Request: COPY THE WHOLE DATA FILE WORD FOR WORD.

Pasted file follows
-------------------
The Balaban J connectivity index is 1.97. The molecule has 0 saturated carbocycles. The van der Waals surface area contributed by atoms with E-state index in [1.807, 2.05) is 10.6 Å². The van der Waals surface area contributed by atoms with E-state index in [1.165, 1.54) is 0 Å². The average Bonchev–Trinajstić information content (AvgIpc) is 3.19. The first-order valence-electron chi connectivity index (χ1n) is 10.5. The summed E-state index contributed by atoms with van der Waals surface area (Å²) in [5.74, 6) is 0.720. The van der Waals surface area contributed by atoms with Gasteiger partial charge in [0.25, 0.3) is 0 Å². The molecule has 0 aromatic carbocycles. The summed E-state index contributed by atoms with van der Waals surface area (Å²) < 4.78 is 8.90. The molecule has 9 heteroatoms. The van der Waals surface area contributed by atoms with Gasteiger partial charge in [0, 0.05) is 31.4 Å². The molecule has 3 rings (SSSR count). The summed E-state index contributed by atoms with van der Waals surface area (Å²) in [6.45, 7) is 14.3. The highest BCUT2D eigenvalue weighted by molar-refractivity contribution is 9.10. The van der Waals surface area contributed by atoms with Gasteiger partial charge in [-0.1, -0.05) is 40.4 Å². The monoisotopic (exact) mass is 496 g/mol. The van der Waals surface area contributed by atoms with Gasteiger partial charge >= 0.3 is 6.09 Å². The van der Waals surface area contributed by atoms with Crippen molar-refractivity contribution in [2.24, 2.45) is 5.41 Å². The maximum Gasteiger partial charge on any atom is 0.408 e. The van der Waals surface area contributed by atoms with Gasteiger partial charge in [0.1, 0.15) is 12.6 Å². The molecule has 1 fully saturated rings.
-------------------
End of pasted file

The Balaban J connectivity index is 1.97. The molecule has 0 saturated carbocycles. The van der Waals surface area contributed by atoms with E-state index in [1.807, 2.05) is 10.6 Å². The van der Waals surface area contributed by atoms with E-state index in [1.165, 1.54) is 0 Å². The average Bonchev–Trinajstić information content (AvgIpc) is 3.19. The first-order valence-electron chi connectivity index (χ1n) is 10.5. The summed E-state index contributed by atoms with van der Waals surface area (Å²) in [5.74, 6) is 0.720. The van der Waals surface area contributed by atoms with Gasteiger partial charge in [0.25, 0.3) is 0 Å². The molecule has 0 aromatic carbocycles. The summed E-state index contributed by atoms with van der Waals surface area (Å²) < 4.78 is 8.90. The molecule has 9 heteroatoms. The van der Waals surface area contributed by atoms with Gasteiger partial charge in [0, 0.05) is 31.4 Å². The molecule has 3 rings (SSSR count). The summed E-state index contributed by atoms with van der Waals surface area (Å²) in [6.45, 7) is 14.3. The highest BCUT2D eigenvalue weighted by molar-refractivity contribution is 9.10. The van der Waals surface area contributed by atoms with Gasteiger partial charge in [-0.1, -0.05) is 40.4 Å². The monoisotopic (exact) mass is 496 g/mol. The van der Waals surface area contributed by atoms with Gasteiger partial charge >= 0.3 is 6.09 Å². The van der Waals surface area contributed by atoms with Crippen molar-refractivity contribution in [2.24, 2.45) is 5.41 Å². The maximum Gasteiger partial charge on any atom is 0.408 e. The van der Waals surface area contributed by atoms with Gasteiger partial charge in [0.1, 0.15) is 12.6 Å². The molecule has 1 fully saturated rings.